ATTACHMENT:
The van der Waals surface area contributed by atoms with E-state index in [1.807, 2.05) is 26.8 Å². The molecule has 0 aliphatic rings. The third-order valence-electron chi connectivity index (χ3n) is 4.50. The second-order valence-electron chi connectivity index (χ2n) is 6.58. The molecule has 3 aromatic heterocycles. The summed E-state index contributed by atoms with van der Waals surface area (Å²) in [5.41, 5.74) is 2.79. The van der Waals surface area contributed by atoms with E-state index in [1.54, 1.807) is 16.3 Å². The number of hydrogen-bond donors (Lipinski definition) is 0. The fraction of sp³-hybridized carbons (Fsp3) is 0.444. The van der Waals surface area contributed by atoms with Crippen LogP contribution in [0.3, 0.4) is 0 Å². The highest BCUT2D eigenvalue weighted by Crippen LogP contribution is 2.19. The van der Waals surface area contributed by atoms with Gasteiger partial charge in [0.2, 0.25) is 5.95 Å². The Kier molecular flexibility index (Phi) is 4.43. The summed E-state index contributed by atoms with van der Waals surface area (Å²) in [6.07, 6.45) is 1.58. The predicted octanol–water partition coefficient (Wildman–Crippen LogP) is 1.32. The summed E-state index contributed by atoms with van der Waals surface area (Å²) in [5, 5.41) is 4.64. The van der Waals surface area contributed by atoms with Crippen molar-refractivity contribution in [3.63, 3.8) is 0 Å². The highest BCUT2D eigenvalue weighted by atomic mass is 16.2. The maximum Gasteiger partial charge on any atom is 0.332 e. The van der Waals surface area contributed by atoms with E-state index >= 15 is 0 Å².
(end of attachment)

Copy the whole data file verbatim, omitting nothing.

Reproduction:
The van der Waals surface area contributed by atoms with E-state index in [1.807, 2.05) is 26.8 Å². The molecule has 0 aliphatic rings. The third-order valence-electron chi connectivity index (χ3n) is 4.50. The second-order valence-electron chi connectivity index (χ2n) is 6.58. The molecule has 3 aromatic heterocycles. The summed E-state index contributed by atoms with van der Waals surface area (Å²) in [5.41, 5.74) is 2.79. The van der Waals surface area contributed by atoms with E-state index in [1.54, 1.807) is 16.3 Å². The number of hydrogen-bond donors (Lipinski definition) is 0. The fraction of sp³-hybridized carbons (Fsp3) is 0.444. The van der Waals surface area contributed by atoms with Crippen LogP contribution in [0.3, 0.4) is 0 Å². The highest BCUT2D eigenvalue weighted by Crippen LogP contribution is 2.19. The van der Waals surface area contributed by atoms with Gasteiger partial charge in [0.2, 0.25) is 5.95 Å². The Kier molecular flexibility index (Phi) is 4.43. The summed E-state index contributed by atoms with van der Waals surface area (Å²) in [6.07, 6.45) is 1.58. The predicted octanol–water partition coefficient (Wildman–Crippen LogP) is 1.32. The summed E-state index contributed by atoms with van der Waals surface area (Å²) in [5, 5.41) is 4.64. The van der Waals surface area contributed by atoms with Crippen molar-refractivity contribution in [3.63, 3.8) is 0 Å². The highest BCUT2D eigenvalue weighted by atomic mass is 16.2. The maximum Gasteiger partial charge on any atom is 0.332 e. The van der Waals surface area contributed by atoms with E-state index >= 15 is 0 Å².